Wait a minute, wait a minute...
    What kind of beer are we talking about replacing..?

    November 17, 2011 at 10:01 pm | Report abuse |
  13. Hey retarders

    Why dont u people stop spending money on sports and entertainment. Then things wouldnt be this way. You need 2 take a step back and take a look at why all the corporations and and industries that did well this year did so. If u really want 2 stick it 2 corporate america, DO NOT GO SHOPPING ON BLACK FRIDAY! Trust me they will be the ones paying 4 it. And btw, the police are there 2 make money 4 the magistrate and commonwealth of their state. Theyre not interested in ur opinion. They are there 2 make money as well. This, my reetarded friends, is an oppurtunity for the south 2 rise again. Apparently history has repeated itself.

    November 17, 2011 at 10:06 pm | Report abuse |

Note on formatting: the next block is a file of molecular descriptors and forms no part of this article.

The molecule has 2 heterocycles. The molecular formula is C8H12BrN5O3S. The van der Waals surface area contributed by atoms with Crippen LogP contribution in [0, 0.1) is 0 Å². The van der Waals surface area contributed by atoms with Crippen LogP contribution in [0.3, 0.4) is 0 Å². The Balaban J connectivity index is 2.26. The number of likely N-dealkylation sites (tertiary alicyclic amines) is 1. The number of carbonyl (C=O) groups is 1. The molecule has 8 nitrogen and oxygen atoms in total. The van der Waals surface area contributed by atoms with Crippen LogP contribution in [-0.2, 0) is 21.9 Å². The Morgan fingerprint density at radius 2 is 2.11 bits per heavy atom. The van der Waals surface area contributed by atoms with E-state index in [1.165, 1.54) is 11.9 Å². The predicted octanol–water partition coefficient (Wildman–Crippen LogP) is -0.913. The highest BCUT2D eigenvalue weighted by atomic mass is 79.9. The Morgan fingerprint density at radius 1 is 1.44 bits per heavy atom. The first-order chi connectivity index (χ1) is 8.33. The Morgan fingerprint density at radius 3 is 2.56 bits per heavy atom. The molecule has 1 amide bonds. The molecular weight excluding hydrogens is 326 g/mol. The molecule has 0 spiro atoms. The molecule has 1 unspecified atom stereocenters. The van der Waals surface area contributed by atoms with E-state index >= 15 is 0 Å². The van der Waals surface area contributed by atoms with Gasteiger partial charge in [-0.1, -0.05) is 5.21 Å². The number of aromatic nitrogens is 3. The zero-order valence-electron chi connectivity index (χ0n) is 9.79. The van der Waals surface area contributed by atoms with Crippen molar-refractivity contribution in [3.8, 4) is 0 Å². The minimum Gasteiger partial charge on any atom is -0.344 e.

14. warfire911

    Whose speech will win, those who sit behind closed doors and let their money speak for them (thanks to the scotus), or the people who speak as people do?

    November 17, 2011 at 10:27 pm | Report abuse |
  15. Pedro

    The Rich will all look down on the poor of this great country! The middle class will always kiss the butts of the Rich, shut their damn mouths and just be glad you can still afford to pay forth problems of this country. Hell, the Rich will always keep the middle class employed while taking damn near 2/3rd of their salary evey payday. This what keeps the Rich, Rich and the poor in check. A big circle of money flow that always end up in the pockets of the Rich. The poor must spend the middle class dollars that flow right back into the pockets of the rich. So what! It came out of the rich pockets to starts they just want it back. The middle class must spend the balance of the 1/3 of their salary they have left, to put bread on the table for their family. The Rich love this, is asures the them with this current economy, they have no worry about any middle class person, becoming rich. Far as the poor person goes. Now, you are a damn fool if you think the rich person truly care about you.

    November 17, 2011 at 10:31 pm | Report abuse |